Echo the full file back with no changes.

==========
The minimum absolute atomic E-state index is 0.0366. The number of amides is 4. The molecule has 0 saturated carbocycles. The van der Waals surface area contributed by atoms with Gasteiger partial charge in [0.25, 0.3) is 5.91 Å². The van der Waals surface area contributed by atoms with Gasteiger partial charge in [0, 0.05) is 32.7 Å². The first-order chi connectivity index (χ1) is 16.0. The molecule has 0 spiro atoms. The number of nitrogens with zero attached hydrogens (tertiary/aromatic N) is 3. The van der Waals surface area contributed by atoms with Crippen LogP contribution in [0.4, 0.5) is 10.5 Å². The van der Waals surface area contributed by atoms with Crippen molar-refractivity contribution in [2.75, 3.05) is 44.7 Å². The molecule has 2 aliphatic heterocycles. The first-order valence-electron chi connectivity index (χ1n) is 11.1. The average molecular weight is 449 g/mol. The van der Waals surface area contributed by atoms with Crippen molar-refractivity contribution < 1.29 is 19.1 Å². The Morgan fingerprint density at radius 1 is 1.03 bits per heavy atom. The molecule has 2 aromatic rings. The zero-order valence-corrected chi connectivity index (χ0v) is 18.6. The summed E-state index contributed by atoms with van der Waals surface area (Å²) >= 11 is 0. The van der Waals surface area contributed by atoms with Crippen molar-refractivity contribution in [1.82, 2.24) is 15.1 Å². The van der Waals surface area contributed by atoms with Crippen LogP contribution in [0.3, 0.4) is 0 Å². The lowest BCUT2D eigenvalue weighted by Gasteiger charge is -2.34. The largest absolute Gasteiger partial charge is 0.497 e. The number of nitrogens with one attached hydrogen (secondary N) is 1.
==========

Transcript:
The minimum absolute atomic E-state index is 0.0366. The number of amides is 4. The molecule has 0 saturated carbocycles. The van der Waals surface area contributed by atoms with Gasteiger partial charge in [0.25, 0.3) is 5.91 Å². The van der Waals surface area contributed by atoms with Gasteiger partial charge in [0, 0.05) is 32.7 Å². The first-order chi connectivity index (χ1) is 16.0. The molecule has 0 spiro atoms. The number of nitrogens with zero attached hydrogens (tertiary/aromatic N) is 3. The van der Waals surface area contributed by atoms with Crippen LogP contribution in [0.4, 0.5) is 10.5 Å². The van der Waals surface area contributed by atoms with Crippen molar-refractivity contribution in [2.75, 3.05) is 44.7 Å². The molecule has 2 aliphatic heterocycles. The first-order valence-electron chi connectivity index (χ1n) is 11.1. The average molecular weight is 449 g/mol. The van der Waals surface area contributed by atoms with Crippen molar-refractivity contribution < 1.29 is 19.1 Å². The Morgan fingerprint density at radius 1 is 1.03 bits per heavy atom. The molecule has 2 aromatic rings. The zero-order valence-corrected chi connectivity index (χ0v) is 18.6. The summed E-state index contributed by atoms with van der Waals surface area (Å²) >= 11 is 0. The van der Waals surface area contributed by atoms with Crippen molar-refractivity contribution in [1.82, 2.24) is 15.1 Å². The van der Waals surface area contributed by atoms with Crippen LogP contribution in [0.3, 0.4) is 0 Å². The lowest BCUT2D eigenvalue weighted by Gasteiger charge is -2.34. The largest absolute Gasteiger partial charge is 0.497 e. The number of nitrogens with one attached hydrogen (secondary N) is 1.